prolonged occupation of a non-Gypsy place such as a hospital means certain
impurity. In this case the person tries to lessen the pollution risk by
using disposable paper cups, plates, and towels--that is, things not used
Concern for a person's health begins at birth and is most active during
the days or weeks of confinement (from 9 days to 6 weeks) of the mother.
In the past, infant mortality for Gypsies has been high. This may be somewhat
improved nowadays because more women give birth in hospitals; however,
the crucial period of prenatal care is still entirely neglected because
few women will accept a vaginal examination. One of the reasons Gypsies
have turned to hospital birth is the advantage to them of avoiding the
impure birth substances.
Gypsies recognize that a baby is vulnerable in the first weeks of life
and take precautions to protect the child. A new baby is immediately swaddled
tightly and handled only by his or her mother. The woman avoids certain
foods, such as green vegetables and tomatoes, so that the nursing baby
will not get colic. The child's navel is carefully cleaned and protected
with ashes, and amulets are sewn into the baby's clothing for protection.
In the first weeks at night, no member of the family is allowed to go in
and out, and all windows and doors are kept shut lest a spirit of death,
called "the night," enters to harm the baby. Crying and fear are prevented
in a child by placing a small piece of johai ("ghost vomit," a curative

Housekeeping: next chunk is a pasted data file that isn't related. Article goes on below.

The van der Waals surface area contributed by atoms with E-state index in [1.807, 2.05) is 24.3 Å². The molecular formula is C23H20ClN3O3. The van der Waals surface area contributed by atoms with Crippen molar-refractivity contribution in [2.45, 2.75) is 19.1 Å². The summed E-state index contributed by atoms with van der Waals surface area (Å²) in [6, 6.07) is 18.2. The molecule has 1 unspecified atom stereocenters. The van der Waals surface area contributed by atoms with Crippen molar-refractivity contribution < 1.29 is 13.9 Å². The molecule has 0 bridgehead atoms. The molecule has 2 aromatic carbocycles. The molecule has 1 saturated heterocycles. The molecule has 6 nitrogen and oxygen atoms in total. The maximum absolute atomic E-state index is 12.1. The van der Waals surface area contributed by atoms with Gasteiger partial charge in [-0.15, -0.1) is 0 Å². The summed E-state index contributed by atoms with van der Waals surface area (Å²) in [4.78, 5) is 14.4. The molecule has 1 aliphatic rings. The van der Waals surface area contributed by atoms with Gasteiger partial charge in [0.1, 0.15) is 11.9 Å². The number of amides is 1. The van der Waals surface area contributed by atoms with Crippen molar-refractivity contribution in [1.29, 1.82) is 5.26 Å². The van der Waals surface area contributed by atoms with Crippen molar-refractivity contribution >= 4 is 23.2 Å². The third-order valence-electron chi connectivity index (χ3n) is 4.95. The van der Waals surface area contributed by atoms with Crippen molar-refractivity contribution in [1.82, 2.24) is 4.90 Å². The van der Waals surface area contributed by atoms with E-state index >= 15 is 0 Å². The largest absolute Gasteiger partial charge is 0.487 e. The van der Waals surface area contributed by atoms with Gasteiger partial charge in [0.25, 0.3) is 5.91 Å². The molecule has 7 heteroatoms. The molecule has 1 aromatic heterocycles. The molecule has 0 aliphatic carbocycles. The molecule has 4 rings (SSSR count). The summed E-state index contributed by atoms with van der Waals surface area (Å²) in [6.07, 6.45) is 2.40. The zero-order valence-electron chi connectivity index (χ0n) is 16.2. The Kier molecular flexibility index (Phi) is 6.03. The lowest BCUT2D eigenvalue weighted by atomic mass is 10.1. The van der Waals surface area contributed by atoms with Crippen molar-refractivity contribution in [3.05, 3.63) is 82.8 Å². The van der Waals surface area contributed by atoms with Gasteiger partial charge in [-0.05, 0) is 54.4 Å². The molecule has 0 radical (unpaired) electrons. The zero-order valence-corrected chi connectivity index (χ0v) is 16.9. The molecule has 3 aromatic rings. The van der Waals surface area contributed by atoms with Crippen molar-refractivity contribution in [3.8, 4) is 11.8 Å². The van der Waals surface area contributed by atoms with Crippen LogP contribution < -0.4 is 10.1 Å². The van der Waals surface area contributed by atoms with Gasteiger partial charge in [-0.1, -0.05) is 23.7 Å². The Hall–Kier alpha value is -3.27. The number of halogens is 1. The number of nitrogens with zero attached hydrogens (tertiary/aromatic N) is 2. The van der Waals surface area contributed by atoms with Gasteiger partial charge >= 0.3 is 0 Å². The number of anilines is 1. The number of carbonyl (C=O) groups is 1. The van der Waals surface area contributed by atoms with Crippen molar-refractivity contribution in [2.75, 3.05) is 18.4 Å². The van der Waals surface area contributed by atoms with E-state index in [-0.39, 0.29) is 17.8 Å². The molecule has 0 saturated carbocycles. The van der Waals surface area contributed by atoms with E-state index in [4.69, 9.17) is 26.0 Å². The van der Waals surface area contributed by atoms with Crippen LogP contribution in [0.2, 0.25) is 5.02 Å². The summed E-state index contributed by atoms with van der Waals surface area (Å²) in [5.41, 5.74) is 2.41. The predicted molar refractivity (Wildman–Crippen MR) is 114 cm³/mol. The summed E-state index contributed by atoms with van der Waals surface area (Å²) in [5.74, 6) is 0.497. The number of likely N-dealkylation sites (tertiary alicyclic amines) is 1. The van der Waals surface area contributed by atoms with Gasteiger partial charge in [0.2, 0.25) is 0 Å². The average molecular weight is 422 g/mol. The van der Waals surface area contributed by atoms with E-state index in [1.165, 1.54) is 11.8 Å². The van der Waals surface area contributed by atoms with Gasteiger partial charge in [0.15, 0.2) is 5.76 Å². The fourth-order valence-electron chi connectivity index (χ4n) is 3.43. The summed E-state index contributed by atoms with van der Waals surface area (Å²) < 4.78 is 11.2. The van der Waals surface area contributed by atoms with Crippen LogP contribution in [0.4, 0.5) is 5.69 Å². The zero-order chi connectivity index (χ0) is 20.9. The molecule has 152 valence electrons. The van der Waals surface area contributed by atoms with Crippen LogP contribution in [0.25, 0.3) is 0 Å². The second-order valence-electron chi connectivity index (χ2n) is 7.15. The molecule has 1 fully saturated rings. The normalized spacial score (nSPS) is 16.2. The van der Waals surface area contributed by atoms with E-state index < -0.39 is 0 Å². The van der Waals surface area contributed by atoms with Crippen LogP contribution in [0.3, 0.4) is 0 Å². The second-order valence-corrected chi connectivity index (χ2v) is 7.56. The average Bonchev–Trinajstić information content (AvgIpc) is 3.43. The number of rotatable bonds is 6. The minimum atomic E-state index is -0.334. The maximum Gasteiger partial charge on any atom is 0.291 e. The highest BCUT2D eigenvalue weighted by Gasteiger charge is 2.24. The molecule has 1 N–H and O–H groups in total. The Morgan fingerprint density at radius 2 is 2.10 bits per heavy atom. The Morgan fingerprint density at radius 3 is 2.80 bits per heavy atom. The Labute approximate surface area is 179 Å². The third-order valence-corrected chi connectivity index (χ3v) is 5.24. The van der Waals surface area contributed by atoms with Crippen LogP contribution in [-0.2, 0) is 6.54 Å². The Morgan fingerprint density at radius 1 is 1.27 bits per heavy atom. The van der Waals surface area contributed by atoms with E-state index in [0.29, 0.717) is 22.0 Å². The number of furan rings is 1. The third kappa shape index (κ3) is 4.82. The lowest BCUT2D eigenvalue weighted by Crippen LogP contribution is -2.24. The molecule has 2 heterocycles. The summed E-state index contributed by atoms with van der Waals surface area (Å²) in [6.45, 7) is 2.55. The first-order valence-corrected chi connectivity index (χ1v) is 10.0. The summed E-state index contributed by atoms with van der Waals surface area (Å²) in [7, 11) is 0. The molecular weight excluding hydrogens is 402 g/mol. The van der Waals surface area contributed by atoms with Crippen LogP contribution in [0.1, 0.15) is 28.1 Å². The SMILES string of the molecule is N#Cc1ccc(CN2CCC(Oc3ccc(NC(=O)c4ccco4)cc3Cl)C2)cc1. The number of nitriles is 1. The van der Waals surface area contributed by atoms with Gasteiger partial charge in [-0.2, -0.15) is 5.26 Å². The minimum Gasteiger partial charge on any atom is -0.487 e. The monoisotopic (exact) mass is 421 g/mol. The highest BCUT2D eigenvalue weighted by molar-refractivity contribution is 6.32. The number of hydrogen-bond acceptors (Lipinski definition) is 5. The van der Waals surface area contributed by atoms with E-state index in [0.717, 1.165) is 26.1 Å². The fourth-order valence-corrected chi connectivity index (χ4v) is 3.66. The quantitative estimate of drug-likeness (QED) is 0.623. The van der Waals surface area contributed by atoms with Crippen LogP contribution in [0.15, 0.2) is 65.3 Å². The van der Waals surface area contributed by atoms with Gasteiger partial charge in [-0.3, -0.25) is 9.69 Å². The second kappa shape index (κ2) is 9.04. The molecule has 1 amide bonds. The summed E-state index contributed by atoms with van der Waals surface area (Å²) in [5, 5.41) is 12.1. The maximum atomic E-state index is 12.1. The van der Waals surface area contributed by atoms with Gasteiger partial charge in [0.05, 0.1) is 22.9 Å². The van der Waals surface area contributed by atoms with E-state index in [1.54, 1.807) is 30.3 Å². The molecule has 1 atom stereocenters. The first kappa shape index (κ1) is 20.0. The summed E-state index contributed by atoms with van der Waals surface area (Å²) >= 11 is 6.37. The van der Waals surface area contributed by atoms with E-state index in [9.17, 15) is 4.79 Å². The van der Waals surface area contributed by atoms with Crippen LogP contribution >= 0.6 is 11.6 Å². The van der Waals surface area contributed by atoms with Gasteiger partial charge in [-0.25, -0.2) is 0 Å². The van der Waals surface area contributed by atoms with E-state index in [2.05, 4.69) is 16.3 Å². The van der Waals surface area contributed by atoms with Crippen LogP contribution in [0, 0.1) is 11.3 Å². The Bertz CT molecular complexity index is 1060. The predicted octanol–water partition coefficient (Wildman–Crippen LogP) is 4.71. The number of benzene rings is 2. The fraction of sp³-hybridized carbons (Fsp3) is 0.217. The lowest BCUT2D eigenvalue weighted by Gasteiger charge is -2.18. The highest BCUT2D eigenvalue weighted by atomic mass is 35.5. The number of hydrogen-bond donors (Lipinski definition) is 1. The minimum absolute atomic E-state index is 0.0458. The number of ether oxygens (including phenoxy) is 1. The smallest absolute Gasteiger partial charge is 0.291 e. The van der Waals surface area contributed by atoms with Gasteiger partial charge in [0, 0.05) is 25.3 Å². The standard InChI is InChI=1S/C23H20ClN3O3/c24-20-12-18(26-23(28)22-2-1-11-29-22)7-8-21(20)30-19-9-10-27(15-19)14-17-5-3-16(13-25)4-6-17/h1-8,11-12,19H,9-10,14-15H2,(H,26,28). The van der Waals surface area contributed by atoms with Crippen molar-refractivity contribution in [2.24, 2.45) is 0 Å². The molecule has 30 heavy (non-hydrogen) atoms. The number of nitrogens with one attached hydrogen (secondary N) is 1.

substance) on their tongue. Visitors are carefully watched lest they give
the baby the evil eye. If the baby fusses or becomes ill, the giver of
the evil eye must make a cross with spittle on the forehead of the baby.
If despite these precautions a baby dies, this is bad luck for the parents.
They must avoid the baby's body, which is buried in a secret place by the
grandparents. Another way to avoid the bad luck of the death of a baby
is to leave the funeral and burial to the hospital authorities.
After the period of pollution of birth has passed (more or less 6 weeks),
children are considered basically pure in body and action. They can enjoy
freedom from most social restraints and are not expected to understand
or demonstrate "shame" in their actions. Physical contacts defiling to
adults are not necessarily defiling to children, who need not take many
of the precautions that adults do to ensure cleanliness in their daily
lives. Children, for example, may eat food handled and prepared by non-Gypsies